But at a far deeper level, I learned what to value as good and what to think of as not-good.  I watched my father treat people of different races with respect.  I watched him treat women with respect.  I am sure the reason that for me, house work is normal for a man to participate in is because I saw my father do his share of housework.   I don’t have much interest in watching sports, probably because he didn’t.  (You can tell me if you think that’s a good or bad thing.   It seems normal to me.)

In some ways, a culture is the sum total of all of that learning from our home.

The Story of Ahab and Jezebel

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We just read the story of King Ahab and his wife queen Jezebel, and how they conspired to acquire the land that belonged to Naboth.  We know from the context that both king Ahab and queen Jezebel had terrible fathers.  Ahab’s father was Omri of whom the text says,

“Omri did what was evil in the sight of the LORD; he did more evil than all who were before him.” (1Kings 16:25)

Queen Jezebel, we are told was “the daughter of King Ethbaal of the Sidonians”, so she is a non-Israelite foreigner whose father is named after the Canaanite god Baal.  She was a devoted worshipper of Baal, and so then, of course, was her husband king Ahab. (We note, with regret, the implied misogyny of this ancient text that blames the woman for corrupting the man.)

So neither king Ahab nor queen Jezebel were raised to practice the traditions of Abraham, Isaac and Jacob, nor to respect and follow the law of Moses.  Jezebel may not even have known them at all; Ahab knew, but didn’t follow them.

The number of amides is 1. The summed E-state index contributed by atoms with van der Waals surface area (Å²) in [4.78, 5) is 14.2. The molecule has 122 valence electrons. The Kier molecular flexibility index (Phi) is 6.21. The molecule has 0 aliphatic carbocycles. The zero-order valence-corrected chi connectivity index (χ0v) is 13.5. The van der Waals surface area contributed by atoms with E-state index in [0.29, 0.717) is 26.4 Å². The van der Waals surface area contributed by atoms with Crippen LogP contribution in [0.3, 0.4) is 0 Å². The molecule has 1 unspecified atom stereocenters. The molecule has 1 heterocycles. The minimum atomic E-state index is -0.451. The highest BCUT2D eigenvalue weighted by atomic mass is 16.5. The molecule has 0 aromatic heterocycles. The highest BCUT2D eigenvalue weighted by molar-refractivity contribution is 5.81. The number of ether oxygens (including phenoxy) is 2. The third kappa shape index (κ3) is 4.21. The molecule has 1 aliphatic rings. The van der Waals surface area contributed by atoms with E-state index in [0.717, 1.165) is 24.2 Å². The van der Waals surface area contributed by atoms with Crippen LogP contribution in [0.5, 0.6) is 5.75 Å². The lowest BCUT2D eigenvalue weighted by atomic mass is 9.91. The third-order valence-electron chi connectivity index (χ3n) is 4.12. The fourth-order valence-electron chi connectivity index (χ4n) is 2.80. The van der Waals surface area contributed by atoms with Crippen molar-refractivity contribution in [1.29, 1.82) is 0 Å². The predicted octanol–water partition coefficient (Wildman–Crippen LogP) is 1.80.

The Consent of the Governed

But these two are not the only “bad guys” in the story.  In fact there would be no story here if it were not the case that the corrupt king and queen were surrounded by bad guys.  The whole culture had gone bad from the leadership to the lowest levels.  As a culture they had abandoned the traditions and values of Yahweh, Israel’s God, and had sold them cheap, for the bowl of pottage that was Baal worship and consequent values.

The story itself shows how it happened.  King Ahab wants to acquire more land.  He is king. He has plenty.  He doesn’t need more.   But he sees something nice that is not his, and he desires it for himself.  A commodity; a piece of land.

The way the author tells us this story, there are clues embedded here that allow us to read the story on a wider horizon than merely a story of an individual king and his neighbor.  The land he wants belongs to a man whose name comes from the word for fruit, Naboth, and the land he owns is a vineyard.

A vineyard is a symbol for the nation of Israel: fruitfulness is what they were supposed to experience in the promised land.  Each tribe was allotted territory in the